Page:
One thing to add about cold exposure. This one seems to be a bit easier when performed in group fashion. Sure, you can discipline yourself to go solo, and the results will be outstanding. But try doing a group workout that revolves around a little hormesis dunk. You’ll see your fun, fellowship, bravery to face the conditions, and all-around performance escalate. Every summer I lead a local training group (tribe) and we make sure to hit a few “hormesis hikes” or other types of workouts. The most popular one to date has been a short hike that involves rock lifting, interval running, and icy mountain stream plunging. Try setting up your own workout group and adding a cold homesis component. You’ll love it.
Heat has many benefits as well. Using a sauna, steam room, or hot tub can improve circulation, detoxification, aerobic fitness, and inflammation management. Heat exposure causes the release of cell-signaling molecules known as heat shock proteins that drive these desirable responses. Heat can also be very relaxing and regular sauna use in particular has been shown to correlate with decreased cardiovascular disease risk and increased longevity.
Exercise is a stimulus. I think we all knew that. But brief intense exercise, such as heavy lifting, sprinting (true sprinting can only be done for seconds, not minutes), or high-intensity interval training that uses brief bouts of effort with long rest intervals, causes a pulsatile release of growth hormone and testosterone. Low-intensity exercise, such as easy cardio or mobility work, can have a calming hormetic effect in which we increase serotonin and oxytocin (both associated with states of serenity and happiness) at the same time it tends to lower overall cortisol and noradrenaline levels that are linked to more stressful states.
You might not readily think of food as being a potential hormetic stressor. However, many people find that eating small amounts of foods to which they are sensitive (like plants rich in lectins) can increase their tolerance to said foods, as long as dosing is controlled to be small and well-spaced. I’m personally not too crazy about that strategy but it does work for some and it uses a quasi-vaccination philosophy. Honestly, I just prefer to eat foods I love and that agree with my gut. That stated, though, not eating, or in other words fasting…pre-workout, can be a great tool to use in certain circumstances. This would be particularly true in the case of a person who was going to be doing some low-intensity aerobic exercise, was interesting in enhancing fat metabolism, or even supporting a ketogenic state. The mild stress of not having a bolus of glucose hitting the bloodstream from a carbohydrate-rich meal will in most cases upregulate enzymatic pathways to burn fat. Hormonal signals will unlock bodyfat stores and fatty acid will fuel the energy demands, all the while producing less free radicals and inflammation as compared to a carbohydrate-dependent metabolism.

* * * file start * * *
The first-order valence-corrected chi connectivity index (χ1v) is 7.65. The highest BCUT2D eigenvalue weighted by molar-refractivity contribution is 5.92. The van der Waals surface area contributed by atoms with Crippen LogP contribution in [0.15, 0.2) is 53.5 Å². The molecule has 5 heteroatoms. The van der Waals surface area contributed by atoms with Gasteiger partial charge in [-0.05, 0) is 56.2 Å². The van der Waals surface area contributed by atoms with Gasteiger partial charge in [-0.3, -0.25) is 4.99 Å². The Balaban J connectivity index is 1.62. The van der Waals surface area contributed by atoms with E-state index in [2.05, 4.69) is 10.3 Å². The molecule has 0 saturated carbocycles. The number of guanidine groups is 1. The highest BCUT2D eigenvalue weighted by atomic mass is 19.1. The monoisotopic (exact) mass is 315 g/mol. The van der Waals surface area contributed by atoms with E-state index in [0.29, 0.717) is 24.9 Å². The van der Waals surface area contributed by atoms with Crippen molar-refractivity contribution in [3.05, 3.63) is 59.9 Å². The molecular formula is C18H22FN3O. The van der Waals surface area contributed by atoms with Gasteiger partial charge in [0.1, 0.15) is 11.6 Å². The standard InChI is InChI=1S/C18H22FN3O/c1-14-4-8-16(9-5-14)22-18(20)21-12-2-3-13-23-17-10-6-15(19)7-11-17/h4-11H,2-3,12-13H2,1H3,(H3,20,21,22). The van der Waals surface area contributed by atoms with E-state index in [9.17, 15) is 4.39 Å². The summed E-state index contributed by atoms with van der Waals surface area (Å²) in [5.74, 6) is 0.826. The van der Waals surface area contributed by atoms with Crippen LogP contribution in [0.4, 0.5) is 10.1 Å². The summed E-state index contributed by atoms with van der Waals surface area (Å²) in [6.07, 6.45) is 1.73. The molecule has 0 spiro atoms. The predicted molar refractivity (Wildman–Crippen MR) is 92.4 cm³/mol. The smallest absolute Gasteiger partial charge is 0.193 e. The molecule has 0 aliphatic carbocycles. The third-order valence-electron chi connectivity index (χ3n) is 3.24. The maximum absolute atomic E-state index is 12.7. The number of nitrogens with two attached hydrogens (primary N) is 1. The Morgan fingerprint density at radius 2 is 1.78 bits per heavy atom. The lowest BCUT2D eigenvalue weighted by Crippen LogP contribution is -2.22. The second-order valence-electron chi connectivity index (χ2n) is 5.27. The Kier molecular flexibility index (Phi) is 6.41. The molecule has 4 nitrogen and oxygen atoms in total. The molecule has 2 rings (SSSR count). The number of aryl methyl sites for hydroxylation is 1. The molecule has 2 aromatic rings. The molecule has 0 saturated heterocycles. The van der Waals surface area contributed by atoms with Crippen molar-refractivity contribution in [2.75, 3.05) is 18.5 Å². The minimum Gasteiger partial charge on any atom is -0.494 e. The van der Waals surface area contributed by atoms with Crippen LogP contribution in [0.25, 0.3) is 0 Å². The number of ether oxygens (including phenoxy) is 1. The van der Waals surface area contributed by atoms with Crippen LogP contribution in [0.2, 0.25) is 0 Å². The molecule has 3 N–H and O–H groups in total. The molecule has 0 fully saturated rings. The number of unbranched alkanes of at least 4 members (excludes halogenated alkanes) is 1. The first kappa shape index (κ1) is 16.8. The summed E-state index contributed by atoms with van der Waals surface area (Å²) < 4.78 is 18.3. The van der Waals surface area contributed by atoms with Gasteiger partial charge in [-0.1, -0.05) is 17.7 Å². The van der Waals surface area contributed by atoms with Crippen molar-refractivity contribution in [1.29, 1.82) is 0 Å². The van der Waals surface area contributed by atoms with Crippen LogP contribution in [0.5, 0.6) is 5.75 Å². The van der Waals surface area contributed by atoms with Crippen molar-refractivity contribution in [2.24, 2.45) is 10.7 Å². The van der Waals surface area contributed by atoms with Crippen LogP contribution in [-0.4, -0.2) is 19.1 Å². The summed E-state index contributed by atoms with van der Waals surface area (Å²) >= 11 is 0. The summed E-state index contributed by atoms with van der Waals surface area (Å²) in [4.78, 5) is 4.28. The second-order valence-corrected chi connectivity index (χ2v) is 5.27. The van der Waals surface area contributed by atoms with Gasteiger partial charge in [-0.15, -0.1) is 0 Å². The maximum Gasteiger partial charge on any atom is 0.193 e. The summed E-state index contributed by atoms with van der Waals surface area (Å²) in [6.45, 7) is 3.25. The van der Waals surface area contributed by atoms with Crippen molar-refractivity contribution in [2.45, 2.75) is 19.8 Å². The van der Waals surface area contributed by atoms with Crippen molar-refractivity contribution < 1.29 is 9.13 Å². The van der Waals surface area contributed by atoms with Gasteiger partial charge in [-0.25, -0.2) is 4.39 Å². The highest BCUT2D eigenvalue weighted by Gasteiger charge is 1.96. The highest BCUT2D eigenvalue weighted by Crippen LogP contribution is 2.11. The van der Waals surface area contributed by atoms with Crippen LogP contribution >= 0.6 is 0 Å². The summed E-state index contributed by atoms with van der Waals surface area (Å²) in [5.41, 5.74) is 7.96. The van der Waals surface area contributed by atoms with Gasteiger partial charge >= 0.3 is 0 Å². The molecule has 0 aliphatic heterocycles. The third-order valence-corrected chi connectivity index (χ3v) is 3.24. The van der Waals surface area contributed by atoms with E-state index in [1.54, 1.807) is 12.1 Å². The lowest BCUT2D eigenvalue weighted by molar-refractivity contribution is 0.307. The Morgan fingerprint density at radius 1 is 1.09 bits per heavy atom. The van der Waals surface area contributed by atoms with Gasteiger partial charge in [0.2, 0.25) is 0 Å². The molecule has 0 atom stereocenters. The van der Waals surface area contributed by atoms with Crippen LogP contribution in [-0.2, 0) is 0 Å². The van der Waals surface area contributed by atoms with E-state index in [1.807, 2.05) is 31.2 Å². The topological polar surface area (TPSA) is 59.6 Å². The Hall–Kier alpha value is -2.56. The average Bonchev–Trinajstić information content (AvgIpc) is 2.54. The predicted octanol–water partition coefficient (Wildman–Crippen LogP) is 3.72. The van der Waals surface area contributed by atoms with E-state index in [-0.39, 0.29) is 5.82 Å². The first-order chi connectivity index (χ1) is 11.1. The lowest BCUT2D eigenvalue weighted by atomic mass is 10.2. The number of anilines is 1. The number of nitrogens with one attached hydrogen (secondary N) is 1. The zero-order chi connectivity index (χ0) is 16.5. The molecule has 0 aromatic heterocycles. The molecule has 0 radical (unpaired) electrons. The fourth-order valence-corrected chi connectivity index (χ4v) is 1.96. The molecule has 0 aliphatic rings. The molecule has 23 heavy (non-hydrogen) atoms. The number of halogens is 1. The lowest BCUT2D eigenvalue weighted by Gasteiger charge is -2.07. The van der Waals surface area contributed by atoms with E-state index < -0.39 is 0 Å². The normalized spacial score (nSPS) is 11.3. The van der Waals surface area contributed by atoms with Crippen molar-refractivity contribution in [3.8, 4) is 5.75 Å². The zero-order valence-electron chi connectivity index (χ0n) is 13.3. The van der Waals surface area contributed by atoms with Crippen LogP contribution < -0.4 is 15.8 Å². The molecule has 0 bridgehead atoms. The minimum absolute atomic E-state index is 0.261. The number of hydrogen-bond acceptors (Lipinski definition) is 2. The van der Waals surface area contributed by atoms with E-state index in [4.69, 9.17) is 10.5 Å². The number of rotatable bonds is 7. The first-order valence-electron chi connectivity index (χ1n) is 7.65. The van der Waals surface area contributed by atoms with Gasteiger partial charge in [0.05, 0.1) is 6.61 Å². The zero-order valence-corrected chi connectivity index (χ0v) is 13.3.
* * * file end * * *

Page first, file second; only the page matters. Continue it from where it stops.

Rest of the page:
These are just a few examples of hormetic stressors. When used appropriately, they can help you to improve health, well-being, performance, and in all probability — lifespan. Get your hormesis on. Or when somebody asks “Got hormesis?” you’ll say hell yes!